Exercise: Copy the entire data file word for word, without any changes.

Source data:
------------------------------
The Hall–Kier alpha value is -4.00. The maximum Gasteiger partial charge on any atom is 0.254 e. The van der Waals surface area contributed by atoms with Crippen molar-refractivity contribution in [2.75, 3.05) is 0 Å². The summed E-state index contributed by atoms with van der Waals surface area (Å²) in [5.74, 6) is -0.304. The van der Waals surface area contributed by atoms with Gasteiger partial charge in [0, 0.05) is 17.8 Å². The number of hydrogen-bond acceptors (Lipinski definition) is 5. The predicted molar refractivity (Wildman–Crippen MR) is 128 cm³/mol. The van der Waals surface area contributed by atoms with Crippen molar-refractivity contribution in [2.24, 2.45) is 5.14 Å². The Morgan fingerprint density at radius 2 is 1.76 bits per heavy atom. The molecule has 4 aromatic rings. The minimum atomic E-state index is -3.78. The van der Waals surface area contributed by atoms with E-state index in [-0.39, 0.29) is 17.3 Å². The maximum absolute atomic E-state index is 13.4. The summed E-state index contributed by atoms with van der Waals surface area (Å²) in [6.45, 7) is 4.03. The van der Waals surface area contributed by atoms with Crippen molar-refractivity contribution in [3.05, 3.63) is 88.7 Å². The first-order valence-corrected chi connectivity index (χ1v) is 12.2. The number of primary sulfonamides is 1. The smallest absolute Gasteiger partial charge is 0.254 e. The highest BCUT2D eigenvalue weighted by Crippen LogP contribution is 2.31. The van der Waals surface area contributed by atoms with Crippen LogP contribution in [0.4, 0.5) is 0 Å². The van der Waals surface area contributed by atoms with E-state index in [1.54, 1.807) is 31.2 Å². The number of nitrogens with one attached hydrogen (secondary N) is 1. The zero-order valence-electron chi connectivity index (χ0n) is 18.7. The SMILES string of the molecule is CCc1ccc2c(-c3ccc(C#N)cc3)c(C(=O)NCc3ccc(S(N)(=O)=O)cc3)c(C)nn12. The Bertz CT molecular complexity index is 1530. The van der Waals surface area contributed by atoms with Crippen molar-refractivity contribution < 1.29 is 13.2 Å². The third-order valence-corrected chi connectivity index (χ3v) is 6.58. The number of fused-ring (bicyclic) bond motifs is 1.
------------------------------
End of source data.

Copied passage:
The Hall–Kier alpha value is -4.00. The maximum Gasteiger partial charge on any atom is 0.254 e. The van der Waals surface area contributed by atoms with Crippen molar-refractivity contribution in [2.75, 3.05) is 0 Å². The summed E-state index contributed by atoms with van der Waals surface area (Å²) in [5.74, 6) is -0.304. The van der Waals surface area contributed by atoms with Gasteiger partial charge in [0, 0.05) is 17.8 Å². The number of hydrogen-bond acceptors (Lipinski definition) is 5. The predicted molar refractivity (Wildman–Crippen MR) is 128 cm³/mol. The van der Waals surface area contributed by atoms with Crippen molar-refractivity contribution in [2.24, 2.45) is 5.14 Å². The Morgan fingerprint density at radius 2 is 1.76 bits per heavy atom. The molecule has 4 aromatic rings. The minimum atomic E-state index is -3.78. The van der Waals surface area contributed by atoms with E-state index in [-0.39, 0.29) is 17.3 Å². The maximum absolute atomic E-state index is 13.4. The summed E-state index contributed by atoms with van der Waals surface area (Å²) in [6.45, 7) is 4.03. The van der Waals surface area contributed by atoms with Crippen molar-refractivity contribution in [3.05, 3.63) is 88.7 Å². The first-order valence-corrected chi connectivity index (χ1v) is 12.2. The number of primary sulfonamides is 1. The smallest absolute Gasteiger partial charge is 0.254 e. The highest BCUT2D eigenvalue weighted by Crippen LogP contribution is 2.31. The van der Waals surface area contributed by atoms with Crippen LogP contribution in [0.4, 0.5) is 0 Å². The van der Waals surface area contributed by atoms with E-state index in [1.54, 1.807) is 31.2 Å². The number of nitrogens with one attached hydrogen (secondary N) is 1. The zero-order valence-electron chi connectivity index (χ0n) is 18.7. The SMILES string of the molecule is CCc1ccc2c(-c3ccc(C#N)cc3)c(C(=O)NCc3ccc(S(N)(=O)=O)cc3)c(C)nn12. The Bertz CT molecular complexity index is 1530. The van der Waals surface area contributed by atoms with Crippen molar-refractivity contribution < 1.29 is 13.2 Å². The third-order valence-corrected chi connectivity index (χ3v) is 6.58. The number of fused-ring (bicyclic) bond motifs is 1.